Monday, May 2, 2011

Disabilities and Discrimination

BY Katrina - SWK 280
Discrimination comes in many different shapes and forms. In a couple different class periods we have touched on the subject of people with disabilities facing discrimination. I found an article on about an eight-year-old boy with cerebral palsy who was denied communion. According to the article, when the Rev. Phil Henning was questioned about his motives he replied that the boy had “the mental capacity of a 6-month old.” He also said he didn’t have sufficient knowledge of Christ. The family argued that Catholic doctrine doesn’t require a specific level of knowledge. The boy’s grandmother said that he had been preparing for months for his communion.
In my opinion, telling a child he cannot participate in a religious milestone because his disability does not allow him to be “smart enough” is absolutely horrific. I think this is in every way possible a form of discrimination. First communion is a ceremony that symbolizes acceptance but the church community. They are rejecting this boy’s desire to become a part of the church and take a step closer to his relationship with God.
According to Douglas C. Baynton’s article, Disability and the Justification of Inequality in American History, “In recent decades, historians and other scholars in the humanities have studied intensely and often challenged the ostensibly rational explanations for inequalities based on identity-in particular, gender, race and ethnicity. Disability, however, one of the most prevalent justifications for inequality, has rarely been the subject of historical inquiry.” I think we as a society need to question ourselves as well as those in power to ensure everyone is getting equal opportunities.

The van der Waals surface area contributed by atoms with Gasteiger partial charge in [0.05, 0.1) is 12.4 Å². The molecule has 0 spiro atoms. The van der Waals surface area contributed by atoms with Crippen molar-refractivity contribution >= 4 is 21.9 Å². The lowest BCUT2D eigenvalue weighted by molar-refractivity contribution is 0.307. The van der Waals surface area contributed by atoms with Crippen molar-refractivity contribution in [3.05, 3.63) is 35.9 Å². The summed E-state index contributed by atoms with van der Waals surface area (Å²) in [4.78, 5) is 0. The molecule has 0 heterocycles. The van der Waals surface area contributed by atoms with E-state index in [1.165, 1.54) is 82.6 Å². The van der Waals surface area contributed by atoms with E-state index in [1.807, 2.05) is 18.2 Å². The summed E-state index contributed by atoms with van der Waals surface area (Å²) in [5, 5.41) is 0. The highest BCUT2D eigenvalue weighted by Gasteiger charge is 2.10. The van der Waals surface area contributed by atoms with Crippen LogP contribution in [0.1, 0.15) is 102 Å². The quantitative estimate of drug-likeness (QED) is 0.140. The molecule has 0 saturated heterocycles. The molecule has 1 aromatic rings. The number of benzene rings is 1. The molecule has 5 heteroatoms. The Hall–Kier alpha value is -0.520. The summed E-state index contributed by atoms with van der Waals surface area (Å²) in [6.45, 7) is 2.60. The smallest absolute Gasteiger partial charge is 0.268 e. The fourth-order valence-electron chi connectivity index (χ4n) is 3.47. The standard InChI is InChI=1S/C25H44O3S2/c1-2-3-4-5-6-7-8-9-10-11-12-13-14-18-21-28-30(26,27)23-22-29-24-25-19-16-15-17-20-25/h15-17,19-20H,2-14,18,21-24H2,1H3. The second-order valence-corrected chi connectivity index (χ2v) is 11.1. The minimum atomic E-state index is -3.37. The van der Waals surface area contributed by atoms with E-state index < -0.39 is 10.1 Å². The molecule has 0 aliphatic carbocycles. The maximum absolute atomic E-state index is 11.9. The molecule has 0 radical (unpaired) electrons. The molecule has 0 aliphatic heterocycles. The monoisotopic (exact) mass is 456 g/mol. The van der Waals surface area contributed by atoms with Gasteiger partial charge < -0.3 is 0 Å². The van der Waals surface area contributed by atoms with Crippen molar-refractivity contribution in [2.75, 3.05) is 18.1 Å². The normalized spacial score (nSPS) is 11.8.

1. I said this in class when the news article was brought up, but I'll say it again- WHAT WOULD JESUS DO? This is a perfect example of institutional racism that makes the Catholic Church look very bad.I agree that people with disabilities are by far one of the most discriminated against groups.

  2. Being someone who was raised Catholic but no longer practices I am embarrassed to hear this story. People who claim to be all loving and spiritual but still find it ok to discriminate against someone for a disability? I dont understand what goes on in peoples mind. I do not think we would find this consistant within the Catholic church but the fact that someone who claims to be a man of God has the nerve to tell someone they can attain enough knowledge to have their communion. I went through every stage of the Catholic church and I had no required knowledge what so ever, nor did I obtain any. The Catholic church is known for its strict believes and regulation and in my opinion this isnt what God wants. Especially if it envolves discriminationg against someone who has no control over their situation.


  3. My thinking is that everyone experiences things differently and what ever the boy with cerebral palsy got out of communion shouldn't matter. What should matter coming from someone who is also christian, is that he is closer to God and able to participate in his family's culture and traditions.It doesn't matter what capacity a person has, they are always deserving and welcome to have a relationship with God.


  4. The point that society focuses on racial, gender, and sexual discrimination and not enough on physical disability is key. In our class alone, we barely focused on physical disability. As social workers, it will be essential to understand the difficulties faced with being physically disabled, and the oppression these individuals face. WHat happened here is a case of pure negligence, and mere generalizing about a physical disabliity. Cerebral Palsy affects your body, and not your brain, and this priest was an idiot, who had no right denying anyone communion. The catholic church offers communion to mentally disabled people, so what was the big deal here? Another salient, distasteful episode from a catholic priest, in the United Sttes.

    Matt McGinn